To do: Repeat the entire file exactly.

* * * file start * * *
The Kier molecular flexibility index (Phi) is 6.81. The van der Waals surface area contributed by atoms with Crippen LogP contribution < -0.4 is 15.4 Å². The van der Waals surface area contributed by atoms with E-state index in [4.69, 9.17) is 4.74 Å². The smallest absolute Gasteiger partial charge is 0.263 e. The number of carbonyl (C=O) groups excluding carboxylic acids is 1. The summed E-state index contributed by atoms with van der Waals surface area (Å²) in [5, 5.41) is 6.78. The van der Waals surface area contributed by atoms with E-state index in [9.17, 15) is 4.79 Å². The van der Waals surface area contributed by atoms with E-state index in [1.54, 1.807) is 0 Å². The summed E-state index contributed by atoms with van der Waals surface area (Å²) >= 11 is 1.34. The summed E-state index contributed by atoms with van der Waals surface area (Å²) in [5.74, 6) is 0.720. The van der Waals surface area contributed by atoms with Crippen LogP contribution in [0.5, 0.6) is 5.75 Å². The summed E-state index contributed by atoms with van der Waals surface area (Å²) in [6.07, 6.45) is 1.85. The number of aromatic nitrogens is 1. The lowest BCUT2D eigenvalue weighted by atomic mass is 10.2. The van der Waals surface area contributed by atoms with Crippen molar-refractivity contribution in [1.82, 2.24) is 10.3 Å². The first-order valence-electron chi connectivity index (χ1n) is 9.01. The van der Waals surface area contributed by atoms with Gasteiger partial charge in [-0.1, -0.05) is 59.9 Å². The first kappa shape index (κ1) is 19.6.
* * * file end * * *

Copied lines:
The Kier molecular flexibility index (Phi) is 6.81. The van der Waals surface area contributed by atoms with Crippen LogP contribution < -0.4 is 15.4 Å². The van der Waals surface area contributed by atoms with E-state index in [4.69, 9.17) is 4.74 Å². The smallest absolute Gasteiger partial charge is 0.263 e. The number of carbonyl (C=O) groups excluding carboxylic acids is 1. The summed E-state index contributed by atoms with van der Waals surface area (Å²) in [5, 5.41) is 6.78. The van der Waals surface area contributed by atoms with E-state index in [9.17, 15) is 4.79 Å². The van der Waals surface area contributed by atoms with E-state index in [1.54, 1.807) is 0 Å². The summed E-state index contributed by atoms with van der Waals surface area (Å²) >= 11 is 1.34. The summed E-state index contributed by atoms with van der Waals surface area (Å²) in [5.74, 6) is 0.720. The van der Waals surface area contributed by atoms with Crippen LogP contribution in [0.5, 0.6) is 5.75 Å². The summed E-state index contributed by atoms with van der Waals surface area (Å²) in [6.07, 6.45) is 1.85. The number of aromatic nitrogens is 1. The lowest BCUT2D eigenvalue weighted by atomic mass is 10.2. The van der Waals surface area contributed by atoms with Crippen molar-refractivity contribution in [1.82, 2.24) is 10.3 Å². The first-order valence-electron chi connectivity index (χ1n) is 9.01. The van der Waals surface area contributed by atoms with Gasteiger partial charge in [-0.1, -0.05) is 59.9 Å². The first kappa shape index (κ1) is 19.6.